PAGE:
Klaus Busse Maserati Chief Designer
German soul, Italian blood: Klaus Busse is one of the most important designers in the world, now also in the Stellantis Group. © OrazioTruglio / Maserati

Which Maserati impressed you the most?

Buses: The car that defines my love for the brand is the 1954 A6 GCS, Pinifarina. For me, the car is characterized by its special stability. It resembles the fuselage of an airplane. Very beautiful. And then brutal honesty, on the driver’s side open full exhaust pipes. Maserati has never been a brand born solely for idols. When you think of Michelangelo, you think of pure sculpture. For Leonardo da Vinci, art is a product of science and research. It’s bold to talk about Leonardo da Vinci, but we probably won’t come close to that. But this claim, we’re not just waiting for a Maserati with a few cool graphics, but we’re also looking with the engineers at what the technology can do, we’re constantly monitoring it. Internally we call this: When science creates art. When art emerges from science.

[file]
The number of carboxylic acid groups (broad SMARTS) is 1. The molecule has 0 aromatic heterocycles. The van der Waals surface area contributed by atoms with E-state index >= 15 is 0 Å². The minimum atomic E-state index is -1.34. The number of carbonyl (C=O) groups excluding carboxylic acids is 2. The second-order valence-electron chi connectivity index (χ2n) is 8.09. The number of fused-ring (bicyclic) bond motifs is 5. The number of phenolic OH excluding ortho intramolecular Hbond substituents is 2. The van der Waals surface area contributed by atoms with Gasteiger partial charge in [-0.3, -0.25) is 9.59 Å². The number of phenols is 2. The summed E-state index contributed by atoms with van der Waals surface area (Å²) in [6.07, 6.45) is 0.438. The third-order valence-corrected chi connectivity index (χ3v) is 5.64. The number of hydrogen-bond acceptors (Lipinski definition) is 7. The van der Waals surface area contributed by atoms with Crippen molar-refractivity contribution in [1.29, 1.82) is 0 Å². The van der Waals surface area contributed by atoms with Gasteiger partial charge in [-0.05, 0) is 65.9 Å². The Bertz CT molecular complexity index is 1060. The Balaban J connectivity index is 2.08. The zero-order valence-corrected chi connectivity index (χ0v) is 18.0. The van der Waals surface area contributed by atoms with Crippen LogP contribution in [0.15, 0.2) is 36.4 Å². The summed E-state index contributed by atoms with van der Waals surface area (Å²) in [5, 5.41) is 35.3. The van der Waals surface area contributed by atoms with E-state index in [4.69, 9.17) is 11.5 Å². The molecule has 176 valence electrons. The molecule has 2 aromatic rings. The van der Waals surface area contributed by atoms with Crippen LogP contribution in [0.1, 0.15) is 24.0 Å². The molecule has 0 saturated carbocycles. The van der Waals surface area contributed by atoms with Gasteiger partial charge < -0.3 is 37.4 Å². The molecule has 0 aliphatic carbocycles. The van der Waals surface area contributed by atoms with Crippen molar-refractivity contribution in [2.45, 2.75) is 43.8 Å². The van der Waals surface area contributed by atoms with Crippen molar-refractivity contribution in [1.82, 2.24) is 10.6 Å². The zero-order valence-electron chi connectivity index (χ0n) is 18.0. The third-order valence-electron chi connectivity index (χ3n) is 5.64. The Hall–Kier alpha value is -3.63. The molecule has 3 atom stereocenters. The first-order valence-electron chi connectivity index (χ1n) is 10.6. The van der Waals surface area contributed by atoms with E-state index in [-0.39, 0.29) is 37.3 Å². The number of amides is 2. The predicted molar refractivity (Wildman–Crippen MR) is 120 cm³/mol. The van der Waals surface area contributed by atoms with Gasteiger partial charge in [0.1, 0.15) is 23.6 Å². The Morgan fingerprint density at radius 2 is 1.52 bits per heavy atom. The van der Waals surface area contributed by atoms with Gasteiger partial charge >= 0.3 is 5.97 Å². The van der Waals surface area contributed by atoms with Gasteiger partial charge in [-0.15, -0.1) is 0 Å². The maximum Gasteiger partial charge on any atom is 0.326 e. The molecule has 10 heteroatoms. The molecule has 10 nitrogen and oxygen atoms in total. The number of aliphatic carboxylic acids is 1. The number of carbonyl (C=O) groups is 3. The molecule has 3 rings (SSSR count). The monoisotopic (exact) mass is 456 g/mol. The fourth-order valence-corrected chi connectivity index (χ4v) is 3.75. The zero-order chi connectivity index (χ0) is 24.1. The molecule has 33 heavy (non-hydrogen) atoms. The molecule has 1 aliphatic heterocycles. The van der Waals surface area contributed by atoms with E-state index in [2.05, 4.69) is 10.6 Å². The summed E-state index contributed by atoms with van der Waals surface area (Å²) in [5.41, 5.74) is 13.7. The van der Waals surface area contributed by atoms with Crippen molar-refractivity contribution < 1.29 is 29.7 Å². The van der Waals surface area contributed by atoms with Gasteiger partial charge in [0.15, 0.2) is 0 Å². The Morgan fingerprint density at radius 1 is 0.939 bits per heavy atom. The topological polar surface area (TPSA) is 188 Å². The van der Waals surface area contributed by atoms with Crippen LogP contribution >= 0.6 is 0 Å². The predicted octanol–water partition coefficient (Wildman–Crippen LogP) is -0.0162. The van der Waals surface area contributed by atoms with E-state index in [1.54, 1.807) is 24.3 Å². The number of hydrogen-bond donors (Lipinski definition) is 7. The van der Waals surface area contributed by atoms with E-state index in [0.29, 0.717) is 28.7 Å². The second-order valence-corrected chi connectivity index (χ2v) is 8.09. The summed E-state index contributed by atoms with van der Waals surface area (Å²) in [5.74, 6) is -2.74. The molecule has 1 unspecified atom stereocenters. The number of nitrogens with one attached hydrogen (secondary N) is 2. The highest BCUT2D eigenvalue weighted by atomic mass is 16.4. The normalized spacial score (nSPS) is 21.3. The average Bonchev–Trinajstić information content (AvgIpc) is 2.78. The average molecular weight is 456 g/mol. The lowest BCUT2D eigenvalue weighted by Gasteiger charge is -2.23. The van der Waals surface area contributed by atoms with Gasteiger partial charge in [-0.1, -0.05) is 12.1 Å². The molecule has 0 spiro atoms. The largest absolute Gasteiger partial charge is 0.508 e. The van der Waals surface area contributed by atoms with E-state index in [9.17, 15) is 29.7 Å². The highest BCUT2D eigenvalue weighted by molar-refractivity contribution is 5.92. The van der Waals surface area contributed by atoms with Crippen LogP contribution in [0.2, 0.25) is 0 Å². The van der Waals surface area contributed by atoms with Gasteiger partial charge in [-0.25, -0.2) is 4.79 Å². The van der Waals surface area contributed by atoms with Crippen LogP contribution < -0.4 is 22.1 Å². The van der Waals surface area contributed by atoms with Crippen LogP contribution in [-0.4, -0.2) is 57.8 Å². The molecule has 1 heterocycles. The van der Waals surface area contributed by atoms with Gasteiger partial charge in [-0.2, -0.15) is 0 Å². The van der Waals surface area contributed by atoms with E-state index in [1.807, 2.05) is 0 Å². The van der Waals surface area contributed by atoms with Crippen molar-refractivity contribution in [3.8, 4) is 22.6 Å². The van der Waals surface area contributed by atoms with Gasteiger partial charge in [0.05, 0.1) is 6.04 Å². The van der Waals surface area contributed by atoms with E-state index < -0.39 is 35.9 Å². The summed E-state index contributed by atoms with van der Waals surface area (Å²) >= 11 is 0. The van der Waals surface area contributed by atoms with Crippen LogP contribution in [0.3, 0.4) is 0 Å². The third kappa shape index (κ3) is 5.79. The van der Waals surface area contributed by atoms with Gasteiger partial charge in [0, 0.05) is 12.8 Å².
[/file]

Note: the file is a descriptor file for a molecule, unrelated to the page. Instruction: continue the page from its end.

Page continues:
Maserati MC20 racing back
An aerodynamic masterpiece: the MC20 controls without spoilers, releasing contact pressure through the body alone. © LORENZO MARCINNO / Maserati

But do opposites collide?

Busse: This is also the case with the MC20. As on the A6, the top shell, the silhouette, is very clean. Most of the modeling was fine-tuned here by hand. However, no hand ever touched the ground. It was created entirely on the computer, a completely black workspace. Mechanical fidelity meets elegant, restrained forms. Two very different worlds, but I like that.

Maserati MC20 interior
The interior of the MC20 is puristic but not ostentatious. Perfect for racing, comfortable for long distances, that’s how it should be. ©Maserati